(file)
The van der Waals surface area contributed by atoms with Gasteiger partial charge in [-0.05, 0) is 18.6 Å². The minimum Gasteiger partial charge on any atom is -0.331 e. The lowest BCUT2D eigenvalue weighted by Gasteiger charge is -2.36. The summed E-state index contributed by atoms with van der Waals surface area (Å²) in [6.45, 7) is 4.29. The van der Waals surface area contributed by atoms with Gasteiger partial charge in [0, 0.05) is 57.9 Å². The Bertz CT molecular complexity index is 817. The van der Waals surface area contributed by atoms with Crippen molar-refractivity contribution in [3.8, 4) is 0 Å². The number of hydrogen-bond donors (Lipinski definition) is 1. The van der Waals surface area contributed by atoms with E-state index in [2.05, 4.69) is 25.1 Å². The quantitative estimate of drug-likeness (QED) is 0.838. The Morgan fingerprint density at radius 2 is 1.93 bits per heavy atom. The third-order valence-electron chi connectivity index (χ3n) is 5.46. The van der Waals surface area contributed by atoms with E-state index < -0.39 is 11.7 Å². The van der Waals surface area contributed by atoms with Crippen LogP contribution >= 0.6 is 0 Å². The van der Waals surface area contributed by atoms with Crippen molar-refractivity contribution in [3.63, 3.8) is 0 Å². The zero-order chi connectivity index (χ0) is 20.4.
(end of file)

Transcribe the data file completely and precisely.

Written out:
The van der Waals surface area contributed by atoms with Gasteiger partial charge in [-0.05, 0) is 18.6 Å². The minimum Gasteiger partial charge on any atom is -0.331 e. The lowest BCUT2D eigenvalue weighted by Gasteiger charge is -2.36. The summed E-state index contributed by atoms with van der Waals surface area (Å²) in [6.45, 7) is 4.29. The van der Waals surface area contributed by atoms with Gasteiger partial charge in [0, 0.05) is 57.9 Å². The Bertz CT molecular complexity index is 817. The van der Waals surface area contributed by atoms with Crippen molar-refractivity contribution in [3.8, 4) is 0 Å². The number of hydrogen-bond donors (Lipinski definition) is 1. The van der Waals surface area contributed by atoms with E-state index in [2.05, 4.69) is 25.1 Å². The quantitative estimate of drug-likeness (QED) is 0.838. The Morgan fingerprint density at radius 2 is 1.93 bits per heavy atom. The third-order valence-electron chi connectivity index (χ3n) is 5.46. The van der Waals surface area contributed by atoms with E-state index < -0.39 is 11.7 Å². The van der Waals surface area contributed by atoms with Crippen LogP contribution >= 0.6 is 0 Å². The van der Waals surface area contributed by atoms with Crippen molar-refractivity contribution in [3.63, 3.8) is 0 Å². The zero-order chi connectivity index (χ0) is 20.4.